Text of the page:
- Spread granular, slow-acting fertilizer. (This is optional if you fertilized in the fall or winter)
- Aerate the lawn to treat compacted soil
- Mulch with organic matter, if necessary
your mower blades at the start of the season
- Learn the signs of bug infestation, and head them off before
they get settled in
- Water your lawn weekly if rain is scarce
or your soil is poor. Otherwise, water only when rainfall is delayed more than 10 days
- Treat weeds and bare spots as soon as you see them
your mower blade again halfway through the season
Here are some mowing tips and instructions that you will find useful, especially for
Cut lawns when it reaches 2-3 inches in length.
Cut no more than 1/3 of
the grass blade length at a cutting.
Alternate cuttings, going horizontally and vertically across the lawn.
For a neat look, cut the lawn diagonally.
Leave grass clippings on the lawn to decompose. As they decompose,
they provide natural, organic nitrogen to the lawn, keep moisture in, and helps to minimize weeds.
mow when the lawn is dry. This will save wear and tear on your mower,. It will also keep cut grass from clumping on the lawn,
and minimize the spread of disease.
Check the mower blade regularly to assure a sharp cut. Dull blades will
hack and chop the blade, leaving unattractive ragged, brown edges, and risking lawn damage.
lawn at a longer length provides a longer grass blade to absorb sunlight and photosynthesis, helping to create a healthier
lawn. High mowing, as it is called, also helps block out crabgrass and weeds.
Keep your lawnmower in good
Change the oil each year.
Change the spark plug as needed.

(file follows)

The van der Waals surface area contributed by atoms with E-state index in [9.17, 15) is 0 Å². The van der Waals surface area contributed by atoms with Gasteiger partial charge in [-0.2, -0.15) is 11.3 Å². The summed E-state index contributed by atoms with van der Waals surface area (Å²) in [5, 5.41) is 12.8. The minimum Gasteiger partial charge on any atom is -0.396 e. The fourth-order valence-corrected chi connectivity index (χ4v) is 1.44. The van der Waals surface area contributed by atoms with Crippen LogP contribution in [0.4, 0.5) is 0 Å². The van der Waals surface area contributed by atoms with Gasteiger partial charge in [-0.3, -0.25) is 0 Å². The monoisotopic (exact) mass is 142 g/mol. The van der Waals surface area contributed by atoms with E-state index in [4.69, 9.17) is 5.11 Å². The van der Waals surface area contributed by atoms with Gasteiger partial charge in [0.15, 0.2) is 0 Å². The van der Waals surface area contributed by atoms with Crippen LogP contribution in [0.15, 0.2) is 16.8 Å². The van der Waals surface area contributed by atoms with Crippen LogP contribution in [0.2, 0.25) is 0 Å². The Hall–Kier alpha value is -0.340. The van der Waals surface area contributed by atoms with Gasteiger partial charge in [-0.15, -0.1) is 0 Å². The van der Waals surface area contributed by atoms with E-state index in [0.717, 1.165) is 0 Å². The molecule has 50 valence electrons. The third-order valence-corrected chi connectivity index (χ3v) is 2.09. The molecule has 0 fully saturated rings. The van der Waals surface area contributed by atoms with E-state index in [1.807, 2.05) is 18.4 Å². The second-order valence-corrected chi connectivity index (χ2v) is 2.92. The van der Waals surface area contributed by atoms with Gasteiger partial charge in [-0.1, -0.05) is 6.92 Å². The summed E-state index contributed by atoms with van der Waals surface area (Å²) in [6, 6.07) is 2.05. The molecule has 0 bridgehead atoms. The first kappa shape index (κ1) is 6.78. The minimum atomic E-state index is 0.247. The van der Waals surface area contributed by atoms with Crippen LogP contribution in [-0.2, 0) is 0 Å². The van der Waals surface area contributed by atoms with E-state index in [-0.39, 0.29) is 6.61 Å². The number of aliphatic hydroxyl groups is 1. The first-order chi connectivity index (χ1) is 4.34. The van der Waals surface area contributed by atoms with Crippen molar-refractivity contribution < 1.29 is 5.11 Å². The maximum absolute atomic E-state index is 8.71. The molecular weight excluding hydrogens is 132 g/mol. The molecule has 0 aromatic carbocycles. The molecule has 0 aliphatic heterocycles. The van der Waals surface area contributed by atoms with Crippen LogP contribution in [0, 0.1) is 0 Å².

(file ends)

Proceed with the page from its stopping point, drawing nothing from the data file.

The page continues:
Clean out the underside of the mower of any grass buildup once a month.
Clean the air filter regularly.
- Water trees and shrubs
thoroughly mulched before the first frost
- But don’t
over water! Plants and shrubs should be expected to look a little brown in September and October
- Mulch with organic material, or mow a layer of fallen leaves into the lawn
- Fertilize your lawn around Thanksgiving to promote strong root growth during winter
- Cutting the grass a bit shorter just before winter to prevent its matting under snow
- Put burlap windscreens
around less hardy plants if they’re in exposed areas
a broom to brush snow away from evergreen trees gently, to keep the weight from breaking the limbs
- If ice or snow does break tree limbs, have the limbs removed as soon as weather permits – damaged trees are
prone to disease
- Putting markers at the edge of your lawn
will help you avoid damaging it when you’re shoveling snow
walking on frosted or snow-covered lawns
- Use only non-salt
de-ices for sidewalks and driveways, so the runoff doesn’t harm plants
- Salt will damage grass, perennials, and shrubs, and will keep the plants from absorbing much-needed water
- Check any perennial plants during periods of thawing soil to see if roots popping
out of the ground. If they have, gently push them back into place, and add mulch